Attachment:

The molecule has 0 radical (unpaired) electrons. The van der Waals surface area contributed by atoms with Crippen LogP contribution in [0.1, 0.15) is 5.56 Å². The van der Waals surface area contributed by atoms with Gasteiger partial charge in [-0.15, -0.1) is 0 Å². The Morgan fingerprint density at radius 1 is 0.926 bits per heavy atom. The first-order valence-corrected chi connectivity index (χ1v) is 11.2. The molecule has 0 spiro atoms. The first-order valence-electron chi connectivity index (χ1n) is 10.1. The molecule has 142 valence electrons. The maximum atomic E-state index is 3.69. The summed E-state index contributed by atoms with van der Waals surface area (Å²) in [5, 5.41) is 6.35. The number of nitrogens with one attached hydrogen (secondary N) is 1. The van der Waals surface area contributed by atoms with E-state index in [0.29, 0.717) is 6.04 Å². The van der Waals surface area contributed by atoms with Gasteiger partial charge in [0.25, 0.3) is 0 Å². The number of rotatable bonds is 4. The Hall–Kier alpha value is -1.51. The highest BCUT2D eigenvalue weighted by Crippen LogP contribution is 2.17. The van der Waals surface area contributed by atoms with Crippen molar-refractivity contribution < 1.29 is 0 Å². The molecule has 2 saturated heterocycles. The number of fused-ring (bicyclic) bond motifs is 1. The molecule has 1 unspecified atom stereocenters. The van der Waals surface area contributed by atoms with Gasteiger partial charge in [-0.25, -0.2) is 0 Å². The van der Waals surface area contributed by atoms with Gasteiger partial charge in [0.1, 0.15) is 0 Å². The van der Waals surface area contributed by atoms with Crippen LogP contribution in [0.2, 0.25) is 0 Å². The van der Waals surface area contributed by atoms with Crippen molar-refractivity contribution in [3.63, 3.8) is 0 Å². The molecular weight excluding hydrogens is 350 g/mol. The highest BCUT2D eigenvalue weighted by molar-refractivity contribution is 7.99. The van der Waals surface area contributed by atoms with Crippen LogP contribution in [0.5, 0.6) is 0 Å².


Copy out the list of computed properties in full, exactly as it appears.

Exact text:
The molecule has 0 radical (unpaired) electrons. The van der Waals surface area contributed by atoms with Crippen LogP contribution in [0.1, 0.15) is 5.56 Å². The van der Waals surface area contributed by atoms with Gasteiger partial charge in [-0.15, -0.1) is 0 Å². The Morgan fingerprint density at radius 1 is 0.926 bits per heavy atom. The first-order valence-corrected chi connectivity index (χ1v) is 11.2. The molecule has 0 spiro atoms. The first-order valence-electron chi connectivity index (χ1n) is 10.1. The molecule has 142 valence electrons. The maximum atomic E-state index is 3.69. The summed E-state index contributed by atoms with van der Waals surface area (Å²) in [5, 5.41) is 6.35. The number of nitrogens with one attached hydrogen (secondary N) is 1. The van der Waals surface area contributed by atoms with E-state index in [0.29, 0.717) is 6.04 Å². The van der Waals surface area contributed by atoms with Gasteiger partial charge in [0.25, 0.3) is 0 Å². The number of rotatable bonds is 4. The Hall–Kier alpha value is -1.51. The highest BCUT2D eigenvalue weighted by Crippen LogP contribution is 2.17. The van der Waals surface area contributed by atoms with Crippen molar-refractivity contribution < 1.29 is 0 Å². The molecule has 2 saturated heterocycles. The number of fused-ring (bicyclic) bond motifs is 1. The molecule has 1 unspecified atom stereocenters. The van der Waals surface area contributed by atoms with Gasteiger partial charge in [-0.25, -0.2) is 0 Å². The van der Waals surface area contributed by atoms with Gasteiger partial charge in [0.1, 0.15) is 0 Å². The van der Waals surface area contributed by atoms with Crippen LogP contribution in [0.2, 0.25) is 0 Å². The van der Waals surface area contributed by atoms with Crippen molar-refractivity contribution in [3.63, 3.8) is 0 Å². The molecular weight excluding hydrogens is 350 g/mol. The highest BCUT2D eigenvalue weighted by molar-refractivity contribution is 7.99. The van der Waals surface area contributed by atoms with Crippen LogP contribution in [0.5, 0.6) is 0 Å².